The world spends $20 billion every year caring for victims of violence, providing life-saving assistance to over 100 million people devastated by wars and violent conflict. A record 71 million people have fled their homes due to violence or persecution, impacting countries near and far. When war breaks out, it brings all other human progress to a halt, for a generation or more. That's why the World Bank now identifies violent conflict as the primary driver of global poverty and human suffering.
For three decades, we have produced TV, radio, and internet programming to catalyze social change-including. Our basic premise is that well-crafted, entertaining media programs can have a profound impact on how people think about themselves, their neighbors, and their society. We use popular culture and compelling storytelling to reach huge numbers of people with positive messages. In every country where we work, we seek to create an environment that supports tolerance and coexistence.
In each country, the target population is a mass audience in the millions that includes an equal number of female and male viewers and listeners of all ethnicities, religions, and classes. At the same time, we place special emphasis on young people. Independent evaluations show that a significant part of our viewing and listening audience -typically about 10% to 20%- experience attitudinal changes toward people of other ethnicities, religions, and classes.
Mission and Vision
We have demonstrated that TV and radio can attract audiences that total in the tens of millions. Independent evaluations of our TV series show that our programs cause change in several ways. The characters and their struggles resonate deeply with viewers and listeners, reaching them on both the emotional and cognitive levels. When people are exposed to positive role models, stereotypes tend to be debunked. Audience members tend to become more understanding and tolerant of differences.
In 21 Global South countries, we have produced hundreds of TV and thousands of radio episodes ranging from our flagship dramatic series about a football team, The Team, to reality competitions, political dramas, and more. We also implement extensive outreach campaigns that involve screenings for targetted communities, followed by facilitated dialogue, and we make available DVD sets to organizations, schools and local governments. The core metaphor for our flagship series, The Team, is simple; if players do not cooperate and overcome their differences, they will not score goals, and they will lose. In each country, the characters in The Team reflect the diversity of the place and of its conflicts–whether ethnic, tribal, religious or socio-economic. So, in Kenya, the soccer players come from different tribes. In Côte d’Ivoire, they are Muslims and Christians. In Indonesia, the action takes place inside a prison, and the players are from rival ethnic gangs. In Morocco, programs focus on bridging gaps between rich and poor. In the DRC, The Team is 100% women, and the central issue is preventing sexual violence. Informally, we call our innovation "Media for Social Change," and academics describe the genre as “Behaviour Change Communication.”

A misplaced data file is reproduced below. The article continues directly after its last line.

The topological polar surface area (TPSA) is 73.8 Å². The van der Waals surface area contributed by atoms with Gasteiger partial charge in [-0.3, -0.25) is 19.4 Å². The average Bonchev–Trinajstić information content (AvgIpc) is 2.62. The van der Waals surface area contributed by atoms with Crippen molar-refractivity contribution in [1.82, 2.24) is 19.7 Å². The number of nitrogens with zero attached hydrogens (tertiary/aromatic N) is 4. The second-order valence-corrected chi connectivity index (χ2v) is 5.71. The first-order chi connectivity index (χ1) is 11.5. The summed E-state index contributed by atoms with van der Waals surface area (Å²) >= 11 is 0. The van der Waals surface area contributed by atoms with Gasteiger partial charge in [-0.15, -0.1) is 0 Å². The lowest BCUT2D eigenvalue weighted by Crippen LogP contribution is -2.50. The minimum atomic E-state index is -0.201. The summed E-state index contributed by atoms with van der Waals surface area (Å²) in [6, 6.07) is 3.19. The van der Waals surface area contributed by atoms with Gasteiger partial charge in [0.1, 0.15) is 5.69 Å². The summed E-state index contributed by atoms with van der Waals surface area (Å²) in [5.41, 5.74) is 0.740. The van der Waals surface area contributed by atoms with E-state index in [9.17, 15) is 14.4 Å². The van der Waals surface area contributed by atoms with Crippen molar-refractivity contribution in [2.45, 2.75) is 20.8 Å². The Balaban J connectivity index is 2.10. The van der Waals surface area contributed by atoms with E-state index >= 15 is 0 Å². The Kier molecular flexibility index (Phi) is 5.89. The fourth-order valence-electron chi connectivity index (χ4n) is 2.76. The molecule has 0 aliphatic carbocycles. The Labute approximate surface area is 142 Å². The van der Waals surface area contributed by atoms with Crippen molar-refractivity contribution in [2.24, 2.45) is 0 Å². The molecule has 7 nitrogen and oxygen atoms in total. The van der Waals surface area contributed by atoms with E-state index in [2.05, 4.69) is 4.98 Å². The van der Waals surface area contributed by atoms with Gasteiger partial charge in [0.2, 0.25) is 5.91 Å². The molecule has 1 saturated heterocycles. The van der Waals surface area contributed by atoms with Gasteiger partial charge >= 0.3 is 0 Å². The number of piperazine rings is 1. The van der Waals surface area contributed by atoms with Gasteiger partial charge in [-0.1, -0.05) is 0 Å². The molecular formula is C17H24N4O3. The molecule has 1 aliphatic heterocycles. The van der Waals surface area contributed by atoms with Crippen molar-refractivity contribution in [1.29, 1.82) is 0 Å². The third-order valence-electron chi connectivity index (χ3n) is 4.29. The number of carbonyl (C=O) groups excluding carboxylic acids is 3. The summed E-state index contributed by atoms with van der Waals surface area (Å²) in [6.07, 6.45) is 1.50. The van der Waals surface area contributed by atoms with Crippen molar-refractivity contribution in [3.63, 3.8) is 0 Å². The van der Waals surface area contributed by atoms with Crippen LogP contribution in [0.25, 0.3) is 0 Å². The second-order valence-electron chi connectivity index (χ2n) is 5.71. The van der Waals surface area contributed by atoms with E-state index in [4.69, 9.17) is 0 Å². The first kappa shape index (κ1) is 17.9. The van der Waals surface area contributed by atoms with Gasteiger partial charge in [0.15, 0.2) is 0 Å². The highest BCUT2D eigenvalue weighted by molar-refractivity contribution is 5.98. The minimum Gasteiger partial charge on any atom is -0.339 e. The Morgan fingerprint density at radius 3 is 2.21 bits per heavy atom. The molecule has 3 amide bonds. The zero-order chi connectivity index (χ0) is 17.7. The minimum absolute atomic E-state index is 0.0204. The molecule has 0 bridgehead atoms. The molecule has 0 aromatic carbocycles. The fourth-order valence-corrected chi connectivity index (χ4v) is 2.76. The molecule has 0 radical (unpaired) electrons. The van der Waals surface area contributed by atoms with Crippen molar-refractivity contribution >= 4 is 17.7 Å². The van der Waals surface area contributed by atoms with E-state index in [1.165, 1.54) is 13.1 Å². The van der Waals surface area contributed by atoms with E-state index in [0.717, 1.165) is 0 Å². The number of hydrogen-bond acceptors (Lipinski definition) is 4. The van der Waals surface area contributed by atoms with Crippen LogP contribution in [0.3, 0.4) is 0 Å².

To achieve such change, our teams and partners must all be local, drawn from across the very dividing lines they seek to bridge in their communities. They alone understand the social and political opportunities and dangers that must be navigated. Building trust across divides in Syria or Myanmar cannot be done by people in the US or Europe. All programming must be conflict-sensitive and rooted in local culture. In this process, the characters we create are critical. They have to be realistic and relatable in order to engage target audiences and spark community dialogue. So, we train local writers, actors and producers in developing character-driven dramas.
Planned Goals and Milestones
We will continue expanding into popular new genres, replicating and scaling, for example, our reality TV competition series "The President," which was first aired in Palestine. A hybrid of formats like The X-Factor and The Apprentice, The President tasks 100 young people with tackling weekly challenges representative of the highest political office. The show encourages democratic participation in difficult contexts as the audience votes weekly via SMS for their favorite young “President” to win.